Credit card companies, auto dealerships and mortgage lenders are just a few of the institutions that will assess your credit score before deciding if and how much they are willing to lend you and at what interest rate. When it comes to getting pre-approved for a mortgage, your credit score is one of the most influential factors determining your eligibility for a loan, so knowing how your mortgage lender determines that score is essential.
The kids have flown the nest and you’re faced with the proverbial decision on your lifelong home – do you stay or do you go? While it’s never an easy decision to sell and buy again, “downsizing” paves the way for a new style of homeownership. If you’re thinking of purchasing a new home as an empty-nester here are a few things to consider in your search.
Buying and financing a home includes navigating the world of mortgage terminology, a lot of which are acronyms, i.e. DTI, PMI, PITI, and APR. When shopping for a mortgage or any type of credit product, for that matter, keep in mind that the advertised interest rate isn't the same as your loan's annual percentage rate (APR). Here's what you should know about the difference between a mortgage rate and APR.
Buying a home is likely the biggest purchase you’ll make in your lifetime, so it makes sense that preparing to buy one takes a little longer than most other purchases. With that being said, there are several mistakes you should avoid if you hope to purchase a home in the next few months.
Think of all the tasks you no longer need to hire out. You don’t need a travel agent to book a vacation. You don’t need to hire a web developer to design a website. So in a DIY age with the world of real estate readily available at your keyboard, do you really need a real estate agent? Yes. Here’s why.
Down payment requirements, carrying other monthly debt and building mortgage-ready credit are common hurdles for today’s homebuyers. A relatively new mortgage product addresses these issues and makes home financing accessible to creditworthy low- to moderate-income homebuyers through Fannie Mae’s HomeReady™ program. Here’s how the HomeReady mortgage can benefit first-time homebuyers or homebuyers looking to purchase a multi-generational home.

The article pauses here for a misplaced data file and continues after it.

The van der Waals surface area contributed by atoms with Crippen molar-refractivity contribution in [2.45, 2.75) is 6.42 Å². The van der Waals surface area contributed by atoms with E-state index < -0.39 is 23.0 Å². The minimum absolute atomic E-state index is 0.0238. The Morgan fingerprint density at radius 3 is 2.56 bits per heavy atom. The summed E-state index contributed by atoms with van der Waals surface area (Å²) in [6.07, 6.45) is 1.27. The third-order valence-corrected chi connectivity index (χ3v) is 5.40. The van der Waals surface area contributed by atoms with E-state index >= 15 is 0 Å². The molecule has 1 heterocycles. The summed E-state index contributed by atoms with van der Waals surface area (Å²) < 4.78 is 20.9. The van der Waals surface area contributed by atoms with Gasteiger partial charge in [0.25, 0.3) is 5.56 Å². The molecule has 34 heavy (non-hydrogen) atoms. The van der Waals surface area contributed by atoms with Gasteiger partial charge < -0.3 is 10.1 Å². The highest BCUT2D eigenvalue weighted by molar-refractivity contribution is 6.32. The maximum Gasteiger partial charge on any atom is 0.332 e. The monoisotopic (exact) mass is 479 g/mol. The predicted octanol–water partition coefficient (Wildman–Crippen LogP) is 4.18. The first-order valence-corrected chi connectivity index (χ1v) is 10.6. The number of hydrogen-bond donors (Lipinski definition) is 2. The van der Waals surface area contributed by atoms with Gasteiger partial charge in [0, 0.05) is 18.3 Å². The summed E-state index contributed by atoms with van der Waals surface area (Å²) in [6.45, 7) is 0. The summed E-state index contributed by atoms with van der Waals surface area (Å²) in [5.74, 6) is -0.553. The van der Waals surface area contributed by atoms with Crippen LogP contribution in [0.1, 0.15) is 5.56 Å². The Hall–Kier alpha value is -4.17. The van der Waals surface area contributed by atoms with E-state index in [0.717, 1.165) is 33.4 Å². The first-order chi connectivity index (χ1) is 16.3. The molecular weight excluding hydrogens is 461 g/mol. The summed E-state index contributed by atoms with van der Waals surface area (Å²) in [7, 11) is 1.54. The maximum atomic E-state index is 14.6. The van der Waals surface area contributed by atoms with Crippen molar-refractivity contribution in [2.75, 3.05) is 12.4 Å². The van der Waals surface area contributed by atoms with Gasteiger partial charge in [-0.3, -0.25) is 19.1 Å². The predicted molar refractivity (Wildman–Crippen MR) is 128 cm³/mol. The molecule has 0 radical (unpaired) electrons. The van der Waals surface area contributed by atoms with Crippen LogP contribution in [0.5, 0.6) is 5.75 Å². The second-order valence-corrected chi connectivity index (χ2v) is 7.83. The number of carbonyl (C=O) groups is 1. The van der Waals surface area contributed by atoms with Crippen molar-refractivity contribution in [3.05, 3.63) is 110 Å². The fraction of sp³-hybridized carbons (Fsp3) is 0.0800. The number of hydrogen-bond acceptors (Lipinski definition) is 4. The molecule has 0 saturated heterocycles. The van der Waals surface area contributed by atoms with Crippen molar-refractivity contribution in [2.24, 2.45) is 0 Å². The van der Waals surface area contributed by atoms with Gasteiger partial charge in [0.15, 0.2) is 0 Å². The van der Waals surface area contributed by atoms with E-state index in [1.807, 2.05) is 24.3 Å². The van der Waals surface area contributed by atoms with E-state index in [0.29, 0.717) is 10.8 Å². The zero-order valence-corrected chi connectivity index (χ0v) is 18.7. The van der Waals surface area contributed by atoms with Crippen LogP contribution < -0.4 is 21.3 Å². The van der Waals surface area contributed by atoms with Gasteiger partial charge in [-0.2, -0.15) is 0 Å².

Home prices rise, home inventory fluctuates, homebuyer demand increases – timing is a big part of homebuying and home financing. If you’ve been paying attention to any economic news, you know that for the last several months, mortgage rates have been climbing from their historical lows. So if you’re planning to purchase a home soon, what does it mean to lock an interest rate and when should you do it?
We’re only months away from the busiest homebuying season. Whether you’re planning to make a home purchase yet this winter or are waiting until spring, you’re likely making strides to get your credit score and finances in the best shape possible. Another step you should pay a good amount of attention to: your path to home financing. Here’s what you need to know about pre-approvals versus loan commitments to determine which is the right step for you.
After pre-approval, compiling your loan application is one of the first official steps toward achieving home financing. You mortgage banker will have some paperwork for you and you will have to compile some paperwork for them to verify your employment, income, available funds and home you wish to purchase.
Buying a home is a big financial and lifestyle decision, and if it’s your first home, it can be nerve-racking. Though your mortgage banker and real estate agent will be there to guide you, there are certain things you should be aware of before jumping into your homebuying journey. Here’s our list of the biggest first-time homebuyer blunders and how to avoid them.